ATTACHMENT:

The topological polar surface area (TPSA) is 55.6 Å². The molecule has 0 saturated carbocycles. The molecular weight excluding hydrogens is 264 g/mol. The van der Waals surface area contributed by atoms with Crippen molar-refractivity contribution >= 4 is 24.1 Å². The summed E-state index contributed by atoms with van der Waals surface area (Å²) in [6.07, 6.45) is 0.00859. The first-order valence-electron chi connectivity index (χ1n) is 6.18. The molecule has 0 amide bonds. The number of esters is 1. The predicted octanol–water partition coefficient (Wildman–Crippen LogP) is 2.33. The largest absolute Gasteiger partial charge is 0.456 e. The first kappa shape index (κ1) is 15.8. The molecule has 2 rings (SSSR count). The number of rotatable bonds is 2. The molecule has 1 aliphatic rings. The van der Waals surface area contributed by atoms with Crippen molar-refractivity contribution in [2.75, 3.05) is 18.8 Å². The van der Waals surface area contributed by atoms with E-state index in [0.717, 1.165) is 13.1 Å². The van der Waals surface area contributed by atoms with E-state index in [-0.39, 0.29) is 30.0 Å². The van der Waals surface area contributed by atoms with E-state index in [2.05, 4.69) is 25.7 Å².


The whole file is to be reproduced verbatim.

The topological polar surface area (TPSA) is 55.6 Å². The molecule has 0 saturated carbocycles. The molecular weight excluding hydrogens is 264 g/mol. The van der Waals surface area contributed by atoms with Crippen molar-refractivity contribution >= 4 is 24.1 Å². The summed E-state index contributed by atoms with van der Waals surface area (Å²) in [6.07, 6.45) is 0.00859. The first-order valence-electron chi connectivity index (χ1n) is 6.18. The molecule has 0 amide bonds. The number of esters is 1. The predicted octanol–water partition coefficient (Wildman–Crippen LogP) is 2.33. The largest absolute Gasteiger partial charge is 0.456 e. The first kappa shape index (κ1) is 15.8. The molecule has 2 rings (SSSR count). The number of rotatable bonds is 2. The molecule has 1 aliphatic rings. The van der Waals surface area contributed by atoms with Crippen molar-refractivity contribution in [2.75, 3.05) is 18.8 Å². The van der Waals surface area contributed by atoms with E-state index in [0.717, 1.165) is 13.1 Å². The van der Waals surface area contributed by atoms with E-state index in [-0.39, 0.29) is 30.0 Å². The van der Waals surface area contributed by atoms with E-state index in [2.05, 4.69) is 25.7 Å².